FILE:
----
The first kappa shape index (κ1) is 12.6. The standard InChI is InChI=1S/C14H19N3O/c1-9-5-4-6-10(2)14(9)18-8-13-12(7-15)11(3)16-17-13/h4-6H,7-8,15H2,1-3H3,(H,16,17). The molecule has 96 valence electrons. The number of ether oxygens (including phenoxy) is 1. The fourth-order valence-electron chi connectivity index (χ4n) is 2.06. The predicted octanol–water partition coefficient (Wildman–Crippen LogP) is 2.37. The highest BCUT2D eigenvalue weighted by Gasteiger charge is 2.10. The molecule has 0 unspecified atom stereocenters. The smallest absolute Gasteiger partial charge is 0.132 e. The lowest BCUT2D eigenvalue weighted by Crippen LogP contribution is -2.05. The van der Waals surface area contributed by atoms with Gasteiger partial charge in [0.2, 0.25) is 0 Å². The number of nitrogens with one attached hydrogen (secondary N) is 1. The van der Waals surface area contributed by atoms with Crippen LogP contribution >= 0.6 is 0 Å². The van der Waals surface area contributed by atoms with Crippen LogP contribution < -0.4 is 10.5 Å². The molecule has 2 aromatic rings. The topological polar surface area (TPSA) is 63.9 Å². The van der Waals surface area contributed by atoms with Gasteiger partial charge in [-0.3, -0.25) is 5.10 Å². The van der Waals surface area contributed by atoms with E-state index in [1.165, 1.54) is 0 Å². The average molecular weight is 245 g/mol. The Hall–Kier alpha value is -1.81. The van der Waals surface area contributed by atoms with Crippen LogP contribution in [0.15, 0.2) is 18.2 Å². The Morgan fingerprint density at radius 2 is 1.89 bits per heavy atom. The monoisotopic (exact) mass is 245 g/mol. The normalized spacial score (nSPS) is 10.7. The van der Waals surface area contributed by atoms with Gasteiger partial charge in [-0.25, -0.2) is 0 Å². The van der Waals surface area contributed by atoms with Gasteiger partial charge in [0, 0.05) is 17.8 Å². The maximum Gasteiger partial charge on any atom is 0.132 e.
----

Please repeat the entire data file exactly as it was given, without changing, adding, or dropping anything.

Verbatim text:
The first kappa shape index (κ1) is 12.6. The standard InChI is InChI=1S/C14H19N3O/c1-9-5-4-6-10(2)14(9)18-8-13-12(7-15)11(3)16-17-13/h4-6H,7-8,15H2,1-3H3,(H,16,17). The molecule has 96 valence electrons. The number of ether oxygens (including phenoxy) is 1. The fourth-order valence-electron chi connectivity index (χ4n) is 2.06. The predicted octanol–water partition coefficient (Wildman–Crippen LogP) is 2.37. The highest BCUT2D eigenvalue weighted by Gasteiger charge is 2.10. The molecule has 0 unspecified atom stereocenters. The smallest absolute Gasteiger partial charge is 0.132 e. The lowest BCUT2D eigenvalue weighted by Crippen LogP contribution is -2.05. The van der Waals surface area contributed by atoms with Gasteiger partial charge in [0.2, 0.25) is 0 Å². The number of nitrogens with one attached hydrogen (secondary N) is 1. The van der Waals surface area contributed by atoms with Crippen LogP contribution >= 0.6 is 0 Å². The van der Waals surface area contributed by atoms with Crippen LogP contribution < -0.4 is 10.5 Å². The molecule has 2 aromatic rings. The topological polar surface area (TPSA) is 63.9 Å². The van der Waals surface area contributed by atoms with Gasteiger partial charge in [-0.3, -0.25) is 5.10 Å². The van der Waals surface area contributed by atoms with E-state index in [1.165, 1.54) is 0 Å². The average molecular weight is 245 g/mol. The Hall–Kier alpha value is -1.81. The van der Waals surface area contributed by atoms with Crippen LogP contribution in [0.15, 0.2) is 18.2 Å². The Morgan fingerprint density at radius 2 is 1.89 bits per heavy atom. The monoisotopic (exact) mass is 245 g/mol. The normalized spacial score (nSPS) is 10.7. The van der Waals surface area contributed by atoms with Gasteiger partial charge in [-0.25, -0.2) is 0 Å². The van der Waals surface area contributed by atoms with Gasteiger partial charge in [0, 0.05) is 17.8 Å². The maximum Gasteiger partial charge on any atom is 0.132 e.